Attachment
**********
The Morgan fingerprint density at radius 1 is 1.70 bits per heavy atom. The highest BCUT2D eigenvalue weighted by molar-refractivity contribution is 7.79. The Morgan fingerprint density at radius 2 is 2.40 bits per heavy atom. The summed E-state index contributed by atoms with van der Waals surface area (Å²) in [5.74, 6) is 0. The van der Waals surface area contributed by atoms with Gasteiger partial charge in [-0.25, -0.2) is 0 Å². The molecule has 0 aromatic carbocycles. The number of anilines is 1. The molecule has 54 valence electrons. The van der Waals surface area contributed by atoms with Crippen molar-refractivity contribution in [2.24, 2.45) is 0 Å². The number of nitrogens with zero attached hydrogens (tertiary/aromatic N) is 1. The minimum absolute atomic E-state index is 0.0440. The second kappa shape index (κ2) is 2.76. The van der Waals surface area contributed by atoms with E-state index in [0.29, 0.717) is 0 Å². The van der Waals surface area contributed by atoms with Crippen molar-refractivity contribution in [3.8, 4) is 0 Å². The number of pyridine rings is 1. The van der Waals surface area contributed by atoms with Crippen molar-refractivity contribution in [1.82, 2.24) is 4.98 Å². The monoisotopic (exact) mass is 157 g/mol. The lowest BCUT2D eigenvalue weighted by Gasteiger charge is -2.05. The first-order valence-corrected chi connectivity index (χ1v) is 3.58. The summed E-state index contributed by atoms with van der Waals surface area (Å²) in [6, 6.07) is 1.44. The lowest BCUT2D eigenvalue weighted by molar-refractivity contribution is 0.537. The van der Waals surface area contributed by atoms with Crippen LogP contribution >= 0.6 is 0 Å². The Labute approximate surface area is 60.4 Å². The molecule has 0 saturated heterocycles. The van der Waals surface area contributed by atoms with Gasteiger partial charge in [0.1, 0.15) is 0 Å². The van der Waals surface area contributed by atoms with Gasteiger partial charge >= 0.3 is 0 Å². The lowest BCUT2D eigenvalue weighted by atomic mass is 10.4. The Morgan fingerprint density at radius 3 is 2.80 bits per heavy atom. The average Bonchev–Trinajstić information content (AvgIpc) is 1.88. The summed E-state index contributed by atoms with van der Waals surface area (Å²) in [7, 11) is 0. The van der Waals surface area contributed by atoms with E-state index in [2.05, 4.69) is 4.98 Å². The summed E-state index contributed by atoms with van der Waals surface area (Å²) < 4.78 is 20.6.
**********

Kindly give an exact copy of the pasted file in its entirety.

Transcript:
The Morgan fingerprint density at radius 1 is 1.70 bits per heavy atom. The highest BCUT2D eigenvalue weighted by molar-refractivity contribution is 7.79. The Morgan fingerprint density at radius 2 is 2.40 bits per heavy atom. The summed E-state index contributed by atoms with van der Waals surface area (Å²) in [5.74, 6) is 0. The van der Waals surface area contributed by atoms with Gasteiger partial charge in [-0.25, -0.2) is 0 Å². The molecule has 0 aromatic carbocycles. The number of anilines is 1. The molecule has 54 valence electrons. The van der Waals surface area contributed by atoms with Crippen molar-refractivity contribution in [2.24, 2.45) is 0 Å². The number of nitrogens with zero attached hydrogens (tertiary/aromatic N) is 1. The minimum absolute atomic E-state index is 0.0440. The second kappa shape index (κ2) is 2.76. The van der Waals surface area contributed by atoms with E-state index in [0.29, 0.717) is 0 Å². The van der Waals surface area contributed by atoms with Crippen molar-refractivity contribution in [3.8, 4) is 0 Å². The number of pyridine rings is 1. The van der Waals surface area contributed by atoms with Crippen molar-refractivity contribution in [1.82, 2.24) is 4.98 Å². The monoisotopic (exact) mass is 157 g/mol. The lowest BCUT2D eigenvalue weighted by Gasteiger charge is -2.05. The first-order valence-corrected chi connectivity index (χ1v) is 3.58. The summed E-state index contributed by atoms with van der Waals surface area (Å²) in [6, 6.07) is 1.44. The lowest BCUT2D eigenvalue weighted by molar-refractivity contribution is 0.537. The van der Waals surface area contributed by atoms with Crippen LogP contribution >= 0.6 is 0 Å². The Labute approximate surface area is 60.4 Å². The molecule has 0 saturated heterocycles. The van der Waals surface area contributed by atoms with Gasteiger partial charge in [0.1, 0.15) is 0 Å². The van der Waals surface area contributed by atoms with Gasteiger partial charge >= 0.3 is 0 Å². The lowest BCUT2D eigenvalue weighted by atomic mass is 10.4. The Morgan fingerprint density at radius 3 is 2.80 bits per heavy atom. The average Bonchev–Trinajstić information content (AvgIpc) is 1.88. The summed E-state index contributed by atoms with van der Waals surface area (Å²) in [7, 11) is 0. The van der Waals surface area contributed by atoms with E-state index in [2.05, 4.69) is 4.98 Å². The summed E-state index contributed by atoms with van der Waals surface area (Å²) < 4.78 is 20.6.